• Are the causes of unacceptability identified and understood?
    • What percentage of outputs are not acceptable?
    • Can unacceptable outputs be reworked or repaired?
    • Are any changes to the outputs desired?
  • 5. Customer
    • Who or what is the customer? (Person, physical, informational)
    • Do different customers react to outputs in different ways?
    • What alternatives do customers consider?
    • What records are kept about customers?
    • Are the outputs appropriate for the customer(s)?
    • How are rejected outputs handled? Can they be reworked or corrected?
    • When are customers available?
    • Do customers ever change?

Some general questions can also be asked

  • What are the installed costs for the process?
  • What are the fixed and variable operating costs for the process?
  • Are we examining the process in terms of quality, throughput, or both?
  • Can the process be broken down even farther? For example, a given type of worker or workstation may perform multiple actions sequentially or conditionally based upon multiple criteria. The operation can be analyzed strictly in terms of resources consumed (including time), or in terms of specific transformations carried out.
  • Is there any information certain analysts or other participants are not allowed to see?

The important thing to understand about the above is that the proper questions will be asked based on what is actually encountered. There is no fixed set of questions that can be put into a flowchart that will always lead to the right questions being asked, the right solutions being identified, and the right problems being “solved.” The goal is rather to be aware of the vast number of questions that can be asked, the vast number of potential solutions or modifications that can be applied, and how the fitness of identified alternatives can be compared.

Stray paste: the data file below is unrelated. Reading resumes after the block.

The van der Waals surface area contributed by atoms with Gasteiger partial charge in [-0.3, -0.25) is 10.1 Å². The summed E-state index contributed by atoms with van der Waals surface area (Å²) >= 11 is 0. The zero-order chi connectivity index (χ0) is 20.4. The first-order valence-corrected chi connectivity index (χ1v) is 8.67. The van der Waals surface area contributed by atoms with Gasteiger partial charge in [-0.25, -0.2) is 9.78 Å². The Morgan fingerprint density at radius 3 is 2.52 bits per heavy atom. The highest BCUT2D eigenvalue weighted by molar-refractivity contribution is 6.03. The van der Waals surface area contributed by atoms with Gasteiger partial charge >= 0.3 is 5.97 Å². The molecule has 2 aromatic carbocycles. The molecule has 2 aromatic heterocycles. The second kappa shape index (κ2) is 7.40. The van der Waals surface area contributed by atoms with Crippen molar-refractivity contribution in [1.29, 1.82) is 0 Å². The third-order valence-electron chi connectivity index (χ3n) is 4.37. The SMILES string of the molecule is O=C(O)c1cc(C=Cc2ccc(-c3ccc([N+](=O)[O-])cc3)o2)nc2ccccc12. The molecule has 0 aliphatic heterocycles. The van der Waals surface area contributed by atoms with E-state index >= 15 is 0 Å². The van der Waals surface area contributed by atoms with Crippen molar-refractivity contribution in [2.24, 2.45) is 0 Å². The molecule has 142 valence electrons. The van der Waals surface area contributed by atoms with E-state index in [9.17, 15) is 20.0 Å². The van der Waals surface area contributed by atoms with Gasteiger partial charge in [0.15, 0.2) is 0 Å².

Scaling Up in Scope: Multiple Sub-Processes

The next step up in scale is to examine a larger portion of a process, or an entire business process. This is something composed of many sub-processes as described above. In the topmost figure, consider not just a single sub-process as shown in the red circle, but the entire process as shown in the complete figure.

In this situation we differentiate between process nodes that are connected with the external world, especially involving inputs, and those that are contained entire within the organization. The organization should be able to answer all of the above questions for each phase of internal processes if the organization is sufficiently mature. At the very least it should be far easier to find the answers and effect any necessary changes. Finding answers and making modifications in processes connected to the outside world can be much more complicated and potentially time-consuming.

Another thing to consider is that different KPIs may exist or need to be identified to assess the performance of the whole system, or at least larger swaths of it. Analysis must also include queuing effects between the different process nodes, and throughout the system as a whole.

Scaling Up in Effort: Partial vs. Full Life Cycle, and Part-Time vs. Full-Time

When considering the scale of a potential engagement, the number of phases worked through can also vary. Initial engagements will typically help define the problem (Intended Use phase) and understand what is going on now (Conceptual Model / As-Is phase). If requirements or designs or fixes can be identified that will yield meaningful short term benefits, then those will be offered and/or implemented in the initial engagement. In general, however, initial engagements are only intended as the beginning of a longer process of identifying what needs to be done, what analysis and implementation methods are likely to be suitable, and to introduce customers to the analysis structure.

An analysis team can perform any phase of effort from defining a problem to figuring out what’s going on now to identifying requirements to helping identify and select different solutions and vendors to helping conduct implementation, test, and acceptance operations. A team can perform the work independently, can work with the customer through various phases, can train the customer to perform all this work on their own. The team can also be available continually or only intermittently to answer questions and provide reviews and incremental training and guidance, and can be on site or remote.